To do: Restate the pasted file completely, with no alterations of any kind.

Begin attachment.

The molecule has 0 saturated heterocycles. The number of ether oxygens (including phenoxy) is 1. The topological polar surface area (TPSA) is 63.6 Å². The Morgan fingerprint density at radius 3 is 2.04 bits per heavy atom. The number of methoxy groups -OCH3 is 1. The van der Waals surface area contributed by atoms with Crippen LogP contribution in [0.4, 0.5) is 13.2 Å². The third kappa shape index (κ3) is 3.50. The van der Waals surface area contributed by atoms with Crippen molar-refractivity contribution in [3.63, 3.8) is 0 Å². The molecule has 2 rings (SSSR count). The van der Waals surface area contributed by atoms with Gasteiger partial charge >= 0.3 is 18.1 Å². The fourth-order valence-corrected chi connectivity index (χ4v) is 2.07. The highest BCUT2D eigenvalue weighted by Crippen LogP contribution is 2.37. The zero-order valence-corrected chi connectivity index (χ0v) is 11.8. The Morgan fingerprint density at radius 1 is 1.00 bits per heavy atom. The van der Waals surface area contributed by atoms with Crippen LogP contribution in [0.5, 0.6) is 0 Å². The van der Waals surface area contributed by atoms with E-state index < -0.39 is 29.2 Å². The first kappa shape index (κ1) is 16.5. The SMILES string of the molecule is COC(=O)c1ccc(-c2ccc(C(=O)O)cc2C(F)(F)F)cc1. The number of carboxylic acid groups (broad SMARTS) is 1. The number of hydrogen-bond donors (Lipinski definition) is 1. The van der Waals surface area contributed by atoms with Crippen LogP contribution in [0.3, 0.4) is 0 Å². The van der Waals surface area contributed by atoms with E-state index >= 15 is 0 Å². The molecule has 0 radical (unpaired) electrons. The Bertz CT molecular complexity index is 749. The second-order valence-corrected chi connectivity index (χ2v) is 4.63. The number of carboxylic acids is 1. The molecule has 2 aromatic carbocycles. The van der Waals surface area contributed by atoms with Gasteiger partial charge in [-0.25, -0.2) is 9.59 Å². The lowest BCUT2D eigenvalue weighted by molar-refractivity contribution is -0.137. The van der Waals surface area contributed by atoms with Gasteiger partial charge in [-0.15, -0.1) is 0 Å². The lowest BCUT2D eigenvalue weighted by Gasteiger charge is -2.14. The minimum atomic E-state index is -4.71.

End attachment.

The molecule has 0 saturated heterocycles. The number of ether oxygens (including phenoxy) is 1. The topological polar surface area (TPSA) is 63.6 Å². The Morgan fingerprint density at radius 3 is 2.04 bits per heavy atom. The number of methoxy groups -OCH3 is 1. The van der Waals surface area contributed by atoms with Crippen LogP contribution in [0.4, 0.5) is 13.2 Å². The third kappa shape index (κ3) is 3.50. The van der Waals surface area contributed by atoms with Crippen molar-refractivity contribution in [3.63, 3.8) is 0 Å². The molecule has 2 rings (SSSR count). The van der Waals surface area contributed by atoms with Gasteiger partial charge >= 0.3 is 18.1 Å². The fourth-order valence-corrected chi connectivity index (χ4v) is 2.07. The highest BCUT2D eigenvalue weighted by Crippen LogP contribution is 2.37. The zero-order valence-corrected chi connectivity index (χ0v) is 11.8. The Morgan fingerprint density at radius 1 is 1.00 bits per heavy atom. The van der Waals surface area contributed by atoms with Crippen LogP contribution in [0.5, 0.6) is 0 Å². The van der Waals surface area contributed by atoms with E-state index < -0.39 is 29.2 Å². The first kappa shape index (κ1) is 16.5. The SMILES string of the molecule is COC(=O)c1ccc(-c2ccc(C(=O)O)cc2C(F)(F)F)cc1. The number of carboxylic acid groups (broad SMARTS) is 1. The number of hydrogen-bond donors (Lipinski definition) is 1. The van der Waals surface area contributed by atoms with Crippen LogP contribution in [0.3, 0.4) is 0 Å². The van der Waals surface area contributed by atoms with E-state index >= 15 is 0 Å². The molecule has 0 radical (unpaired) electrons. The Bertz CT molecular complexity index is 749. The second-order valence-corrected chi connectivity index (χ2v) is 4.63. The number of carboxylic acids is 1. The molecule has 2 aromatic carbocycles. The van der Waals surface area contributed by atoms with Gasteiger partial charge in [-0.25, -0.2) is 9.59 Å². The lowest BCUT2D eigenvalue weighted by molar-refractivity contribution is -0.137. The van der Waals surface area contributed by atoms with Gasteiger partial charge in [-0.15, -0.1) is 0 Å². The lowest BCUT2D eigenvalue weighted by Gasteiger charge is -2.14. The minimum atomic E-state index is -4.71.